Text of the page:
It will also create regulations around decentralized finance, or DeFi, declaring that “certain decentralized autonomous organizations (DAOs) are business entities for the purposes of the tax code,” be based in a single jurisdiction and register appropriately as a LLC, corporation, partnership, foundation, cooperative or similar organization.
The bill has a substantial stablecoin section, including the requirement that they are backed 100% by fiat currency reserves as well as a limited and well-defined selection of highly liquid assets.
That issue has gained momentum after the $45 billion collapse of the terraUSD stablecoin last month, underlining fears that stablecoin runs could be quicker and harder to control than bank runs, and would ban so-called algorithmic stablecoins whose 1-1 dollar peg is supported by arbitrage and other mechanisms rather than a currency reserve.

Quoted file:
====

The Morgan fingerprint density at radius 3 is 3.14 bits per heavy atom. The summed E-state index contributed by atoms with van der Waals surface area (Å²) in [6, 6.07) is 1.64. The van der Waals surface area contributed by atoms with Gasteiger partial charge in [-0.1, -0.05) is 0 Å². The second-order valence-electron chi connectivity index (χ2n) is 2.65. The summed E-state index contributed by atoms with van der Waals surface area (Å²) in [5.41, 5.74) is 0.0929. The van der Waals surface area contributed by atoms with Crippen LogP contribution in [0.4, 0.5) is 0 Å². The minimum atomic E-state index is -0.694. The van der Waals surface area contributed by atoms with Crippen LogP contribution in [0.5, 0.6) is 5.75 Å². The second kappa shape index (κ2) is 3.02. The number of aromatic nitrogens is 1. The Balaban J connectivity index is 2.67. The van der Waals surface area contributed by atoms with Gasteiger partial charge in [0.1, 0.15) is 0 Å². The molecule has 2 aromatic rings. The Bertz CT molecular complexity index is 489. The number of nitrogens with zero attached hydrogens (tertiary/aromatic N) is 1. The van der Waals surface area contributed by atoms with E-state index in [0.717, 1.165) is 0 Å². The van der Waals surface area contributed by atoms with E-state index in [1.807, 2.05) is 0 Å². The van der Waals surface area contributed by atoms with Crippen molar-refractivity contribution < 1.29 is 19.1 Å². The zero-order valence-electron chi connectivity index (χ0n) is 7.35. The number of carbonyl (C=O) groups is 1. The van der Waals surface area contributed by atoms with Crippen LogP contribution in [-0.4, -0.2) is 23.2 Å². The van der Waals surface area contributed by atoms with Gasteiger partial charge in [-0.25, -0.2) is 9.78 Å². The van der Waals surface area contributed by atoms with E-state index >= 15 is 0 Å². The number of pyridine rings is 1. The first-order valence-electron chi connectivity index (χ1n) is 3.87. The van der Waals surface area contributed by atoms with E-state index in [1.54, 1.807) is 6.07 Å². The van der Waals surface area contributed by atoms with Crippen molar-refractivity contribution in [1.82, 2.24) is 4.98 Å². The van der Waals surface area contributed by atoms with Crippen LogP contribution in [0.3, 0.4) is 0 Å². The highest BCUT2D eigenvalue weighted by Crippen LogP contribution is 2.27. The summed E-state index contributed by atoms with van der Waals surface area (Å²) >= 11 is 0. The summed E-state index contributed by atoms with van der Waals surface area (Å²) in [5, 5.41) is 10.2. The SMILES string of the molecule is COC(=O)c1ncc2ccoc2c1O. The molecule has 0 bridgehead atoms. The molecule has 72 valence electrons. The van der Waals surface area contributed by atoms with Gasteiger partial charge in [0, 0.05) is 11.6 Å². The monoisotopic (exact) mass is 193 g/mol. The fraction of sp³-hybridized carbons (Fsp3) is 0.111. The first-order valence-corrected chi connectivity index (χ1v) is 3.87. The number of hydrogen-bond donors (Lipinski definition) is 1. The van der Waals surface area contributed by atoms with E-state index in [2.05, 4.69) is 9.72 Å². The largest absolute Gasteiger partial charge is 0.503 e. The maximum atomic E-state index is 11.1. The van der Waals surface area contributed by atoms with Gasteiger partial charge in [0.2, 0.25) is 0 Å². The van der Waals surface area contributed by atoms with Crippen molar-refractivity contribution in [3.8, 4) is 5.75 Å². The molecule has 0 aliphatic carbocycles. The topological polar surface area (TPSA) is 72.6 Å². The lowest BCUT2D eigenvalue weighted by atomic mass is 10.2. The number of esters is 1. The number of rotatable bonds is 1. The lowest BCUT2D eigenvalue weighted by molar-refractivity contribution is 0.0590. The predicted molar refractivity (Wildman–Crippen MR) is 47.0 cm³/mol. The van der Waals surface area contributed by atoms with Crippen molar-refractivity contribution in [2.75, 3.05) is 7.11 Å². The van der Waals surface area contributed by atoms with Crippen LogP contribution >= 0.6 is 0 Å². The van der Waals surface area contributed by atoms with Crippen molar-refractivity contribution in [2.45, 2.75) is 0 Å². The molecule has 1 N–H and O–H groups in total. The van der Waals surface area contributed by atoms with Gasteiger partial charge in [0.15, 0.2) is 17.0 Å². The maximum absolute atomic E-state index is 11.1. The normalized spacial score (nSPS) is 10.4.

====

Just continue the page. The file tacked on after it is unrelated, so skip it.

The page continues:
“Payment stablecoins are increasing in use and adoption, and when done correctly, could provide consumers with a faster way of making payments,” Gillibrand said. “The 100 percent reserve model guarantees that a stablecoin holder can always redeem the stablecoin with the issuer in exchange for the equivalent dollar value, which maintains its stable value and protects consumers from many of the potential risks in the stablecoin markets today.”
The bill would not limit stablecoin issuance to federal banks, as the Biden administration called for, instead allowing state-chartered depository institutions to issue them. These would be “neither a commodity, nor a security,” a description of the bill said.
“The bill also sets forth a detailed, optional framework for all banks and credit unions to issue payment stablecoins,” the senators said. “The bill also authorizes a special depository institution charter under both state law and the National Bank Act for payment stablecoin issuance, with tailored capital requirements and holding company supervision.”
It does not, they added, require all payment stablecoin issuers to become depository institutions.